Mexico City Still Seeks Solutions On Anniversary Of Its 2 Worst Earthquakes

By Rodrigo Cervantes
Published: Wednesday, September 19, 2018 - 1:20pm
Updated: Wednesday, September 19, 2018 - 1:28pm

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Nuri Aguilera
Rodrigo Cervantes/KJZZ
Nuri Aguilera shows the damage inside one of the apartments in a Mexico City building where she used to live.

MEXICO CITY — Sept. 19 marks the anniversary of Mexico City’s two most devastating earthquakes, one in 1985 and the other one just a year ago. Today, the city still debates on what were the lessons learned and what needs to be done to diminish catastrophic effects in the future  — not only in Mexico’s capital, but in other vulnerable regions.

Among shattered glass and rubble, Nuri Aguilera shows me inside the apartment building in Mexico City where she used to live. The basement is flooded and many walls are cracked open.

Aguilera is a mathematician, but after the 2017 earthquake, she abandoned her profession to focus on saving her damaged property.

“Yeah, we can rescue it. Definitely. Definitely — the problem is the money,” Aguilera said.

Aguilera and some of her neighbors have been camping for a year outside of the building, inside improvised tents right in the middle of the street. They’re waiting for the government’s reconstruction subsidy, while gathering resources.

Nuri Aguilera and neighbors
Rodrigo Cervantes/KJZZ
Nuri Aguilera (right) and two of her neighbors inside the tent where they camp outside their affected building.

“It’s very sad to see how it is right now. But we are here. We are still here. And we know it’s going to happen again. We know,” the mathematician said.

But the problem is not only to repair damaged properties, Aguilera said, but to eradicate the long lasting corruption in the construction industry.

“There are new buildings that collapsed. New!” Aguilera said, explaining that some of the debris she saw in other buildings came from a poor mix of concrete and sand.

Aguilera narrated that it’s hard to live this way and for this long. She said that she hopes that people become more solidarian, the government more human — and that no one forgets about people, like them, who still struggle.

Corruption Under The Debris

Miriam Castillo works with the nonprofit Mexicans Against Corruption and Impunity. They investigated more than 300 buildings that fell or were damaged after last year’s earthquake. They found that many buildings used cheap materials or were built without following the city building regulations, even under the government’s blessing.

“We have the institutions, we have the laws, we have everything except someone who follows everything,” Castillo said.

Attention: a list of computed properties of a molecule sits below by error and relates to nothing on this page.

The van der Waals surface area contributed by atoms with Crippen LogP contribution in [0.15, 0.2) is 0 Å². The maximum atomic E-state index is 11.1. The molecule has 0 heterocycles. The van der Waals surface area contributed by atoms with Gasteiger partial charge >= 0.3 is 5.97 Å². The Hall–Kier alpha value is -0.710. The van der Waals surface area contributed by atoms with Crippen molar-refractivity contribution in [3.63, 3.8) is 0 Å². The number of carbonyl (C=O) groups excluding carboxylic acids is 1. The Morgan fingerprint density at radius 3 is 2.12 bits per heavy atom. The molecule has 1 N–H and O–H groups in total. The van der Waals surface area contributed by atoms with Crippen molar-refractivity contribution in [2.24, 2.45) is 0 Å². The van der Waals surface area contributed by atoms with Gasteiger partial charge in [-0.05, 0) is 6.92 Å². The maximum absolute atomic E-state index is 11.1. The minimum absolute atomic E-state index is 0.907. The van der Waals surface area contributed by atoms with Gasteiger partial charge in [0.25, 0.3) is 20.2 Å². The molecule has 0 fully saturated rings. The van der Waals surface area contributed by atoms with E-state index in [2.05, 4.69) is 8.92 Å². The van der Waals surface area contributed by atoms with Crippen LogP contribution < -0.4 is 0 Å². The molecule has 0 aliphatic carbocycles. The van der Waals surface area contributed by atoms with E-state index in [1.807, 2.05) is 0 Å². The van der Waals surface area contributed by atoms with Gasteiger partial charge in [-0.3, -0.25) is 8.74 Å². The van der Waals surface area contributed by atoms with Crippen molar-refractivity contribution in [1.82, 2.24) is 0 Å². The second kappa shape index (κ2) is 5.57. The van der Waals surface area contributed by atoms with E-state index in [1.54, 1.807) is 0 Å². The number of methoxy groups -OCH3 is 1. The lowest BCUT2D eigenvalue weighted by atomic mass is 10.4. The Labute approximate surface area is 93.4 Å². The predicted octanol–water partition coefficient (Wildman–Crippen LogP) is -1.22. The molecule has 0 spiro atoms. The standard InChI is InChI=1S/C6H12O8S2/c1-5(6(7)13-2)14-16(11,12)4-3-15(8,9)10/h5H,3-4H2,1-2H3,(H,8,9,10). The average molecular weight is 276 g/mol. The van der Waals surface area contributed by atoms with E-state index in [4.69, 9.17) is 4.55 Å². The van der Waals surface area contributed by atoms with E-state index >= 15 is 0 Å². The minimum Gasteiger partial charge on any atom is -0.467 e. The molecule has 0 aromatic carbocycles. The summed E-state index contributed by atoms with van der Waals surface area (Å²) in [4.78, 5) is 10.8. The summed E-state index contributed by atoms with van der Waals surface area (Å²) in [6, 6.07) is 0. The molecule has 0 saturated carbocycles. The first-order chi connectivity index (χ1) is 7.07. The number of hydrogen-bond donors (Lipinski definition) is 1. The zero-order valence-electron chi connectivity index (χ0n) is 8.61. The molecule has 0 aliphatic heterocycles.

The researcher said the current regulations work, but there needs to be a more aggressive prosecution to those who fail to comply, including jail. But for her, corruption works like a system where those responsible are always protected and at all levels.

“I have to confess that I have more fears than hopes,” Castillo said.

Struggling Business, Innovative Ideas

buildings in Mexico still damaged
Rodrigo Cervantes/KJZZ
The facade of one among hundreds of buildings in Mexico still damaged after 2017's earthquake.

Jorge Meléndez is a sales agent for construction material business located in front of a fallen building in Mexico City where 11 people died.

The remains of the building were cleared, but street is still closed and Melendez’s business struggles.

“The impact has been brutal. Let’s say we had an average of 15 customers coming per day before the earthquake, and it dropped to zero,” he said. They are waiting for their lease to be over to move.

The salesman says the city needs to learn from the catastrophe, but excessive construction prevails in many areas, making water scarce and buildings sink.

“These area, the Benito Juárez district, has been severely affected and it’s still affected by the construction of tall buildings that even surpass the city’s height limits,” Menéndez said.

And Meléndez’s experience in construction materials makes him think that there are alternatives to the heavy cement and steel currently used. He said that seismic regions like Mexico City should follow the example of architect Norman Foster, who uses lighter, cheaper and more flexible materials than concrete, like fiberglass.

Going Deeper

But the concerns go beyond the surface. One of the main problems in Mexico City is its clayey land, since most of it was built on top of a lake that was drained after the arrival of the Europeans in the 1500s.

Studies after the 1985 earthquake divided the city in three main areas depending on the soil’s density: the zone located right where the lake was, the higher areas in the valley with more stability and a third transitional area in the middle of them.

But more needs to be done, according to Javier Lermos, a seismic engineering researcher at the National Autonomous University of Mexico.

“This is a problem not only here, but also in other places prone to earthquakes like San Francisco: new studies are needed to analyze micro-zones and how they react,” Lermos said.

Javier Lermos
Rodrigo Cervantes/KJZZ
Javier Lermos, a seismic engineering researcher at the National Autonomous University of Mexico, shows a map where new seismic zones are identified in Mexico City.

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